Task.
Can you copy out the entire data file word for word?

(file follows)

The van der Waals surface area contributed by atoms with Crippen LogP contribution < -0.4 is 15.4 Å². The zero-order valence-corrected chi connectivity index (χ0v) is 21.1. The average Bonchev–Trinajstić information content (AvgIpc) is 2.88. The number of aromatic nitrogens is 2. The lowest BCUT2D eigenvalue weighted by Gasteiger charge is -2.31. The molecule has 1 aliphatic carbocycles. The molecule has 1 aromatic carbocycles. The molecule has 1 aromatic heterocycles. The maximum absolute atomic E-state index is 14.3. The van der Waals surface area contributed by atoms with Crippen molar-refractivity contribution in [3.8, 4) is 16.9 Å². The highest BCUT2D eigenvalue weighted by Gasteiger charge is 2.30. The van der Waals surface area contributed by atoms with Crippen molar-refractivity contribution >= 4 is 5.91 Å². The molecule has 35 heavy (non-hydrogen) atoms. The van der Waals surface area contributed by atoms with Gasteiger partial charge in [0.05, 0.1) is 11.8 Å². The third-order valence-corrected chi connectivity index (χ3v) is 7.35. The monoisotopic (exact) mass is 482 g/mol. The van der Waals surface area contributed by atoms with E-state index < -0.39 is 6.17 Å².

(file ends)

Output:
The van der Waals surface area contributed by atoms with Crippen LogP contribution < -0.4 is 15.4 Å². The zero-order valence-corrected chi connectivity index (χ0v) is 21.1. The average Bonchev–Trinajstić information content (AvgIpc) is 2.88. The number of aromatic nitrogens is 2. The lowest BCUT2D eigenvalue weighted by Gasteiger charge is -2.31. The molecule has 1 aliphatic carbocycles. The molecule has 1 aromatic carbocycles. The molecule has 1 aromatic heterocycles. The maximum absolute atomic E-state index is 14.3. The van der Waals surface area contributed by atoms with Crippen molar-refractivity contribution in [3.8, 4) is 16.9 Å². The highest BCUT2D eigenvalue weighted by Gasteiger charge is 2.30. The van der Waals surface area contributed by atoms with Crippen molar-refractivity contribution >= 4 is 5.91 Å². The molecule has 35 heavy (non-hydrogen) atoms. The van der Waals surface area contributed by atoms with Gasteiger partial charge in [0.05, 0.1) is 11.8 Å². The third-order valence-corrected chi connectivity index (χ3v) is 7.35. The monoisotopic (exact) mass is 482 g/mol. The van der Waals surface area contributed by atoms with E-state index < -0.39 is 6.17 Å².